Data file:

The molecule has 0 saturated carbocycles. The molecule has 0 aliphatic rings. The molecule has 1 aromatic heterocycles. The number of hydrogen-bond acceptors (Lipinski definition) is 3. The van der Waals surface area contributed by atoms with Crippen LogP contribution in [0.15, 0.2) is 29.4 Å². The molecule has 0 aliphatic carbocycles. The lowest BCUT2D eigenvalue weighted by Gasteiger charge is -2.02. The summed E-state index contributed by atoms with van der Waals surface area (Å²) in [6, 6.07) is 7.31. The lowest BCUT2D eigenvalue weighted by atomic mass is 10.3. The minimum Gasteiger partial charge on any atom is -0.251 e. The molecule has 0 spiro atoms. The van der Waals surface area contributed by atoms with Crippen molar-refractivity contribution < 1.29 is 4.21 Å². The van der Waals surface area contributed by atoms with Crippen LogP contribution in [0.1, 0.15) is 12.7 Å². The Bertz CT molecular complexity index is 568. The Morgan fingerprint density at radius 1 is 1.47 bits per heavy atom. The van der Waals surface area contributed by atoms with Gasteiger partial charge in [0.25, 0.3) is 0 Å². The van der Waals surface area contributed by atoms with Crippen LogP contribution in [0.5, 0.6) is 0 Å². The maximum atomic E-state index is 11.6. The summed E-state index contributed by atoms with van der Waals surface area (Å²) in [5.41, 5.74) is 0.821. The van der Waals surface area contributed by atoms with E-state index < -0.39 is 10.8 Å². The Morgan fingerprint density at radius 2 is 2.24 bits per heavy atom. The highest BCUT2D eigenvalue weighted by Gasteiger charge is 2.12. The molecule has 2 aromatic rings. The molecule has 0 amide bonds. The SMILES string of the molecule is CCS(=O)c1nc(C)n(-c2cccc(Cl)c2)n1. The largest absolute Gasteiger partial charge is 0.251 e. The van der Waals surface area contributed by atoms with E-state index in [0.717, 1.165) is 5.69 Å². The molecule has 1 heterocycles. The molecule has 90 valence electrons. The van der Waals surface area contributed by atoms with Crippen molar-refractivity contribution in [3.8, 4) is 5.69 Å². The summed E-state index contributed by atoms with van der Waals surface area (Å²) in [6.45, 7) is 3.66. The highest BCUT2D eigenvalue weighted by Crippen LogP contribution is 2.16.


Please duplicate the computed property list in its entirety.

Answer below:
The molecule has 0 saturated carbocycles. The molecule has 0 aliphatic rings. The molecule has 1 aromatic heterocycles. The number of hydrogen-bond acceptors (Lipinski definition) is 3. The van der Waals surface area contributed by atoms with Crippen LogP contribution in [0.15, 0.2) is 29.4 Å². The molecule has 0 aliphatic carbocycles. The lowest BCUT2D eigenvalue weighted by Gasteiger charge is -2.02. The summed E-state index contributed by atoms with van der Waals surface area (Å²) in [6, 6.07) is 7.31. The lowest BCUT2D eigenvalue weighted by atomic mass is 10.3. The minimum Gasteiger partial charge on any atom is -0.251 e. The molecule has 0 spiro atoms. The van der Waals surface area contributed by atoms with Crippen molar-refractivity contribution < 1.29 is 4.21 Å². The van der Waals surface area contributed by atoms with Crippen LogP contribution in [0.1, 0.15) is 12.7 Å². The Bertz CT molecular complexity index is 568. The Morgan fingerprint density at radius 1 is 1.47 bits per heavy atom. The van der Waals surface area contributed by atoms with Gasteiger partial charge in [0.25, 0.3) is 0 Å². The van der Waals surface area contributed by atoms with Crippen LogP contribution in [0.5, 0.6) is 0 Å². The maximum atomic E-state index is 11.6. The summed E-state index contributed by atoms with van der Waals surface area (Å²) in [5.41, 5.74) is 0.821. The van der Waals surface area contributed by atoms with E-state index < -0.39 is 10.8 Å². The Morgan fingerprint density at radius 2 is 2.24 bits per heavy atom. The highest BCUT2D eigenvalue weighted by Gasteiger charge is 2.12. The molecule has 2 aromatic rings. The molecule has 0 amide bonds. The SMILES string of the molecule is CCS(=O)c1nc(C)n(-c2cccc(Cl)c2)n1. The largest absolute Gasteiger partial charge is 0.251 e. The van der Waals surface area contributed by atoms with E-state index in [0.717, 1.165) is 5.69 Å². The molecule has 1 heterocycles. The molecule has 90 valence electrons. The van der Waals surface area contributed by atoms with Crippen molar-refractivity contribution in [3.8, 4) is 5.69 Å². The summed E-state index contributed by atoms with van der Waals surface area (Å²) in [6.45, 7) is 3.66. The highest BCUT2D eigenvalue weighted by Crippen LogP contribution is 2.16.